The disc-based storage system, which Scale Eight calls Internet storage infrastructure, is said to offer unlimited capacity with instant access at less cost than traditional storage methods.
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"Scale Eight offers a robust, resilient infrastructure," said William Hurley, manager of Yankee Group's network and broadband access programme. "It is also very easy to scale.
"A corporation could start with, say, 500 Gbytes one day and go up to half a terabyte the next simply by saving the extra information to the system."
Scale Eight runs four storage centres - in San Jose, Washington, London and Tokyo - each with nearly 1,000Tbytes capacity. The company claims it will be able to obtain more bandwidth, as required, from other providers.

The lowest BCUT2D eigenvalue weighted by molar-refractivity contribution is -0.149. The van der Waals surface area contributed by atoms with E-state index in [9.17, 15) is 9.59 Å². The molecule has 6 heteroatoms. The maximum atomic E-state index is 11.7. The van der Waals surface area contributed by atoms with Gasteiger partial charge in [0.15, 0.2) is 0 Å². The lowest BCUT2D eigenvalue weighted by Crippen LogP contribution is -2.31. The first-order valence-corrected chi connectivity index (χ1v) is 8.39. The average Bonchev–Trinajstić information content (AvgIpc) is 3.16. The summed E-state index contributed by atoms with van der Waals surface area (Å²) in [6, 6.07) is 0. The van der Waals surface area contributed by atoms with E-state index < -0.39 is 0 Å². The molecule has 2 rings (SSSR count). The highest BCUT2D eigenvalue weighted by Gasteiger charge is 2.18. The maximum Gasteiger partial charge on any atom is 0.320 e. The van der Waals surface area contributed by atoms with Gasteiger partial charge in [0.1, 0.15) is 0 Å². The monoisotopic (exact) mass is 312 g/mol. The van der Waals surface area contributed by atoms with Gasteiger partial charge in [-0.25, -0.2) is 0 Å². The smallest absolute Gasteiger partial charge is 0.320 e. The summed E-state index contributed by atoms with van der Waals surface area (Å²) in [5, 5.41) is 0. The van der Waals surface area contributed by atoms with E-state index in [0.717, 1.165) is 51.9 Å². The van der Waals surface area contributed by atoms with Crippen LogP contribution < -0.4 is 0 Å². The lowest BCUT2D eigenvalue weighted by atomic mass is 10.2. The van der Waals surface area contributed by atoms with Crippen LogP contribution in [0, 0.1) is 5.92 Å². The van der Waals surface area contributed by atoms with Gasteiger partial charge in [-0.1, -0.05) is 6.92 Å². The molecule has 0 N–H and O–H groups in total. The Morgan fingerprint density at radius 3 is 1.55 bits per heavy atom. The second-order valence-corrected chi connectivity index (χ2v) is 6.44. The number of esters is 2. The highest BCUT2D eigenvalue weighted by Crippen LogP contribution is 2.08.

"Internet storage has different requirements to other networks," claimed Josh Coates, chief technology officer and founder of Scale Eight.
"It needs more capacity for more users and stored data must be delivered in less than a second; any more than that and the user thinks there is a delay," he added.
Access is provided through Scale Eight's 8RL method for wide area network applications, which is based on authorised URLs, or through a thin-client device that plugs into the local area network. All data is replicated in another datacentre free of charge.
Although ideal for large companies wishing to set up intranets or extranets, the content delivery network Akamai, Web broadcast company Vingage and music distributor Unsurface have all been early customers.